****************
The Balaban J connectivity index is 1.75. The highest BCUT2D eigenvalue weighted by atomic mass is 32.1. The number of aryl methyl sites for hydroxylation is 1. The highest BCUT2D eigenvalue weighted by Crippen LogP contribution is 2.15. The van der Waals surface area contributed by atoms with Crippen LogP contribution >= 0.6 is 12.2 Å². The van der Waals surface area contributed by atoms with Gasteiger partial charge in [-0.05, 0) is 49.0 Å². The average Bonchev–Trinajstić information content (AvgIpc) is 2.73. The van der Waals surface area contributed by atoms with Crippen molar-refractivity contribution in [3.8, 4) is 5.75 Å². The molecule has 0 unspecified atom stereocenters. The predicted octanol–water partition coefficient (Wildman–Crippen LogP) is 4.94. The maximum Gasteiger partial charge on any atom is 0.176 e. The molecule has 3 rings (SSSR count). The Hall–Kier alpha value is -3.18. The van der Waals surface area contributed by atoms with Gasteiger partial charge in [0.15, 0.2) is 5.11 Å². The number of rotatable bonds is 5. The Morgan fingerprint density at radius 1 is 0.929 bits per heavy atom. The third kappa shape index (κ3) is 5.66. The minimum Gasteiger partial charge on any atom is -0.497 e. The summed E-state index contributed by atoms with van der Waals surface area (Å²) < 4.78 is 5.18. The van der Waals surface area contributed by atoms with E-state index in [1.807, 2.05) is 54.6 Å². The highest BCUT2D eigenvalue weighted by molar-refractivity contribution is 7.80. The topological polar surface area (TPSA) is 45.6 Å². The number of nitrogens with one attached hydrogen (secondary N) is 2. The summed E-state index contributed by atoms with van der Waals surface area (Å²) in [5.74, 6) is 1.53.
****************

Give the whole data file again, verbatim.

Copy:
The Balaban J connectivity index is 1.75. The highest BCUT2D eigenvalue weighted by atomic mass is 32.1. The number of aryl methyl sites for hydroxylation is 1. The highest BCUT2D eigenvalue weighted by Crippen LogP contribution is 2.15. The van der Waals surface area contributed by atoms with Crippen LogP contribution >= 0.6 is 12.2 Å². The van der Waals surface area contributed by atoms with Gasteiger partial charge in [-0.05, 0) is 49.0 Å². The average Bonchev–Trinajstić information content (AvgIpc) is 2.73. The van der Waals surface area contributed by atoms with Crippen molar-refractivity contribution in [3.8, 4) is 5.75 Å². The molecule has 0 unspecified atom stereocenters. The predicted octanol–water partition coefficient (Wildman–Crippen LogP) is 4.94. The maximum Gasteiger partial charge on any atom is 0.176 e. The molecule has 3 rings (SSSR count). The Hall–Kier alpha value is -3.18. The van der Waals surface area contributed by atoms with Gasteiger partial charge in [0.15, 0.2) is 5.11 Å². The number of rotatable bonds is 5. The Morgan fingerprint density at radius 1 is 0.929 bits per heavy atom. The third kappa shape index (κ3) is 5.66. The minimum Gasteiger partial charge on any atom is -0.497 e. The summed E-state index contributed by atoms with van der Waals surface area (Å²) < 4.78 is 5.18. The van der Waals surface area contributed by atoms with E-state index in [1.807, 2.05) is 54.6 Å². The highest BCUT2D eigenvalue weighted by molar-refractivity contribution is 7.80. The topological polar surface area (TPSA) is 45.6 Å². The number of nitrogens with one attached hydrogen (secondary N) is 2. The summed E-state index contributed by atoms with van der Waals surface area (Å²) in [5.74, 6) is 1.53.